City’s first black female council member ready to work on improving city
By DON FLETCHER
News Staff Writer
Eunice Johnson had until recently never been directly involved in politics. But, the newly elected District 3 Atmore City Council member said, four years of prayer convinced her that she could make a difference, for her district and for the city.
“I’ve been praying about this for four years, and I feel like the Lord has commissioned me to do this,” Johnson said. “I want to make a difference in this district, and whatever I do in this district is going to affect the whole community.”
One of the primary targets for her attention is Patterson Street, which the Atmore native pointed out has become rapt with violence, drug use and litter, especially in and around Patterson Street Apartments.
“When I was a little girl, I had family that lived there,” she said. “Those projects were kept neat. Now it’s so sad. Every time you look around, you’ve got violence, drugs and trash. We need to send a notice to Patterson Street (Apartments) that (the owner) needs to clean this place up.”
She also talked of problems, such as weeded lots and deep ditches along Liberty Street and other locations throughout the district.
“This district is the worst of the five in our city, as far as beautification and having something for the young people to do,” she explained. “The old training school (Escambia County Training School) is just sitting there, right in the middle of the community, when there could be so much going on there.”
Johnson is the first black woman and reportedly only the second female to ever hold a city council seat here. She said those distinctions are an honor but stressed that she will work for the entire community, not just one segment.
“I feel like it’s an honor, and I thank God for allowing me the opportunity to do this,” Johnson said. “I do want to make a difference, for black people, white people, people of all colors. I’m not worried about ‘the sides of the tracks.’ We need to get over that, get past it. My goal is to have something on both sides of the tracks where everybody can go.”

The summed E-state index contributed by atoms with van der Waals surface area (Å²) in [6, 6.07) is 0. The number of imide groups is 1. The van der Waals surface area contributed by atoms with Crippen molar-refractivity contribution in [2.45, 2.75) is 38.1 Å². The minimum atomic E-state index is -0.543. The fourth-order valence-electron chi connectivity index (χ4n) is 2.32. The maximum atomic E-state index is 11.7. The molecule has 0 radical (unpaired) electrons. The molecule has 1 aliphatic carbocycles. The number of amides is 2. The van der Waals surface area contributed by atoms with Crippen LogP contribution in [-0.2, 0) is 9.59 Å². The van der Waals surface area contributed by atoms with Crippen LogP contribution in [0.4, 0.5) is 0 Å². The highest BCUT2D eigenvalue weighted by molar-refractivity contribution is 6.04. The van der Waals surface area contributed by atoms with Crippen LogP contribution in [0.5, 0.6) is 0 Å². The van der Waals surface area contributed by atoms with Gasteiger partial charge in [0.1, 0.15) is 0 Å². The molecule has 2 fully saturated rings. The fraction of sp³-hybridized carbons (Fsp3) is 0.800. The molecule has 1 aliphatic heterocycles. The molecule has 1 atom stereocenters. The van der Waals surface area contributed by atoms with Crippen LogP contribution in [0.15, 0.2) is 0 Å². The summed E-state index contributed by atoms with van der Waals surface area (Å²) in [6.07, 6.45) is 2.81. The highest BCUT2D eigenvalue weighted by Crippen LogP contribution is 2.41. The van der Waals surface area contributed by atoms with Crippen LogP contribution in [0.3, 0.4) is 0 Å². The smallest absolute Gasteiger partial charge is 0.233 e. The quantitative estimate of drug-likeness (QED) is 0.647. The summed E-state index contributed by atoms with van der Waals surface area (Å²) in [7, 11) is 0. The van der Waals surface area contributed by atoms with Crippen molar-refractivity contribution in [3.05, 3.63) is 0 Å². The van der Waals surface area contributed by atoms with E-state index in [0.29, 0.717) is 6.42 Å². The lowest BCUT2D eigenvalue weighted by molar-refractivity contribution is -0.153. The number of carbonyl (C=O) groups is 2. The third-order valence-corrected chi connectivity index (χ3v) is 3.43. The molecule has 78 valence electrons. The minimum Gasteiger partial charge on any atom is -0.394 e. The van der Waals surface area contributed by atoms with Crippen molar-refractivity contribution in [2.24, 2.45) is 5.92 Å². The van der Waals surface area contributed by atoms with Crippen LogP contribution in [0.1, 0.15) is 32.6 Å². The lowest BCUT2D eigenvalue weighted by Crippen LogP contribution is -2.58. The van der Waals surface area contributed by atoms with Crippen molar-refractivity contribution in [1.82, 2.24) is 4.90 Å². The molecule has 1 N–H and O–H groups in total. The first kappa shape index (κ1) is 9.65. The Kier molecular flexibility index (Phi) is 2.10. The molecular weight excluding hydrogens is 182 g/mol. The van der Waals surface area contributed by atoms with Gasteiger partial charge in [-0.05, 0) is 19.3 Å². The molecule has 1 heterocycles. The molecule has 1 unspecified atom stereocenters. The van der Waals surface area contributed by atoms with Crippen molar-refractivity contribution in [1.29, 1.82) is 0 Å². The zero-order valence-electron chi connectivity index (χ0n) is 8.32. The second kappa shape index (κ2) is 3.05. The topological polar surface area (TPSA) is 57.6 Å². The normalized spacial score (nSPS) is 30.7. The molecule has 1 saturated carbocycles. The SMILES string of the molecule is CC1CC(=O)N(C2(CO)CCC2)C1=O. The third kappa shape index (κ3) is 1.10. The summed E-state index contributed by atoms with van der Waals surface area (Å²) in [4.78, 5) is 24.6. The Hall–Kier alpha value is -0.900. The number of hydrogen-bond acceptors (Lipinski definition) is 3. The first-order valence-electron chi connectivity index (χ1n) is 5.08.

Johnson has two sons (Carlos and Antonio) and four daughters (LaKisha, Charla, Whitney and Angel). She said her effort will be on making life better for them, and for all the community’s children.
“I want to see the people have a better life, a way to come together as a community so we can bring in more jobs, so we can have a better life and our kids can have a better life,” she said. “I’m trying to make a path for my children, my grandchildren, your children, everybody’s children. We’ve got to pass them the torch.”
She also discussed other topics for which she will push, such as conducting council meetings at a later hour (they are now held at 4 p.m.) so that working people will have the opportunity to attend, scheduling time for public discussion at council meetings and working to bring businesses downtown instead of just near the interstate.
“I feel like it’s time for a change in Atmore,” she said. “It is the season for Atmore, and Atmore is fixing to change tremendously. I want to put things in action, not just sit up there and pass bills (ordinances). People need to go to those meetings so they can know what’s going on in this city.”
She said the support she received from her husband of 33 years, Charles, her pastor (Monroe Tucker) and her children was invaluable in her campaign.
Johnson reiterated that she will be an advocate for change, not a politician.
“It’s not about politics, it’s about the people,” she said. “I feel like it’s time for a change in Atmore. I’m not saying it’s going to change overnight. We’ve got to give it time. We’ve got to take it one day at a time, one thing at a time.
“I’m on a mission that goes way beyond the physical realm. I’ve prayed and prayed about it; it’s all going to come together.”